- Shorten A, Donsante J, Shorten B: Birth position, accoucheur and perineal outcomes: Informing women about choises for vaginal birth. Birth. 2002, 29: 18-27. 10.1046/j.1523-536X.2002.00151.x.View ArticlePubMedGoogle Scholar
- Altman D, Ragnar I, Ekström Å, Tydén T, Olsson SE: Anal sphincter lacerations and upright delivery postures - a risk analysis from a randomized controlled trial. International Urogynecol Journal. 2007, 18: 141-46. 10.1007/s00192-006-0123-9.View ArticleGoogle Scholar
- Lindgren H: Home births in Sweden 1992-2005. Birth outcome and women's experiences. 2008, Thesis for doctoral degree. Department of Women and Child Health, Karolinska Institutet, Stockholm, SwedenGoogle Scholar
- Soong B, Barnes M: Maternal position at midwife attended birth and perineal trauma: Is there an association?. Birth. 2005, 32: 164-69. 10.1111/j.0730-7659.2005.00365.x.View ArticlePubMedGoogle Scholar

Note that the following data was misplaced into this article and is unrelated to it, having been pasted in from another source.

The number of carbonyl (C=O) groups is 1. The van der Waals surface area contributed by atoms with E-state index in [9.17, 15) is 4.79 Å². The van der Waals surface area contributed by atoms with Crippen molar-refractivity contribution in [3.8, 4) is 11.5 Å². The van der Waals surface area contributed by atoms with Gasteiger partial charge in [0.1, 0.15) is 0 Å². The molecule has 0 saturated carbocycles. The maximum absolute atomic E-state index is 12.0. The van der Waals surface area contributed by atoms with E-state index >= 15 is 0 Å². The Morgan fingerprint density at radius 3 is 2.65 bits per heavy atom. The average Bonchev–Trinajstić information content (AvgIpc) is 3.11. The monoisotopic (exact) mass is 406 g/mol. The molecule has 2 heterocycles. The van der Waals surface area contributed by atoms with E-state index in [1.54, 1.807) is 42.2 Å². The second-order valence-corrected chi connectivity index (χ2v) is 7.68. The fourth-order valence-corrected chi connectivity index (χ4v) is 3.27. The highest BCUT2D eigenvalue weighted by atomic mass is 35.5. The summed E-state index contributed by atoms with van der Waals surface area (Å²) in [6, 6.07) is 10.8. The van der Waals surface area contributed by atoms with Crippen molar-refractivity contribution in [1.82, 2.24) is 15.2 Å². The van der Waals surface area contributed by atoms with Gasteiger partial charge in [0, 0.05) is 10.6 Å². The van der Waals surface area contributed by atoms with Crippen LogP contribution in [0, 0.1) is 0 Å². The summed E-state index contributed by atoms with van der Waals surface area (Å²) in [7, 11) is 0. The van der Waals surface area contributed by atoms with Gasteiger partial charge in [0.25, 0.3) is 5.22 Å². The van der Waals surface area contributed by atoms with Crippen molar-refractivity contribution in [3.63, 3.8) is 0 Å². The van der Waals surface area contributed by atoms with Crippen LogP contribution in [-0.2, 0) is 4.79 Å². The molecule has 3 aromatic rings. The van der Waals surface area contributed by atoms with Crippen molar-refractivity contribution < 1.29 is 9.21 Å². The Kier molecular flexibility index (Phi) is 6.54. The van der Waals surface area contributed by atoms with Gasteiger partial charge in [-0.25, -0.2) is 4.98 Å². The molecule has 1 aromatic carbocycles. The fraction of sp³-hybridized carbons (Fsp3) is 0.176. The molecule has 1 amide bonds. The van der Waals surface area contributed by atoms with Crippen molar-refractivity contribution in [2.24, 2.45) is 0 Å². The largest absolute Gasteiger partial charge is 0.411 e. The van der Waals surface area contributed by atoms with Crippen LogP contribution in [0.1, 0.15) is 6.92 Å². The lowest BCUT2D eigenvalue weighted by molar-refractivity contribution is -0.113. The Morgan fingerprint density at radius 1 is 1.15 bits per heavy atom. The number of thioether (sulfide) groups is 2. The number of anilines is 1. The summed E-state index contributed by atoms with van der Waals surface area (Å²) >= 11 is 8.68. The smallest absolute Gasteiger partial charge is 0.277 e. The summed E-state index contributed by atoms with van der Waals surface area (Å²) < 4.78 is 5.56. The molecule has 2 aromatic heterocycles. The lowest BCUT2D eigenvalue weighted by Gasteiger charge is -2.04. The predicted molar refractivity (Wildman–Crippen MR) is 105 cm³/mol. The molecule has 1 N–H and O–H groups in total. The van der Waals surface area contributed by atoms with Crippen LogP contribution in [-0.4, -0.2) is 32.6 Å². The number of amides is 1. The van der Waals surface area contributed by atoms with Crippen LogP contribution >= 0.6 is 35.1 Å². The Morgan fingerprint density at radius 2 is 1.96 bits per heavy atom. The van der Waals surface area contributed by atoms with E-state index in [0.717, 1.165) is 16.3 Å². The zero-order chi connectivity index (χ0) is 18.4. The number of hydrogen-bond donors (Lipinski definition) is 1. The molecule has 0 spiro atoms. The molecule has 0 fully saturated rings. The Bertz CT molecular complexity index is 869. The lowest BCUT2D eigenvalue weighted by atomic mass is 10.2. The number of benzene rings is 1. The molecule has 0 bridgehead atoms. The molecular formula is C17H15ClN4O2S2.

- Lundgren I, Berg M: Central concepts in the midwife-woman relationship. Scand Journal of Caring Science. 2007, 21: 220-28. 10.1111/j.1471-6712.2007.00460.x.View ArticleGoogle Scholar
- The pre-publication history for this paper can be accessed here:http://www.biomedcentral.com/1471-2393/11/6/prepub
This article is published under license to BioMed Central Ltd. This is an Open Access article distributed under the terms of the Creative Commons Attribution License (http://creativecommons.org/licenses/by/2.0), which permits unrestricted use, distribution, and reproduction in any medium, provided the original work is properly cited.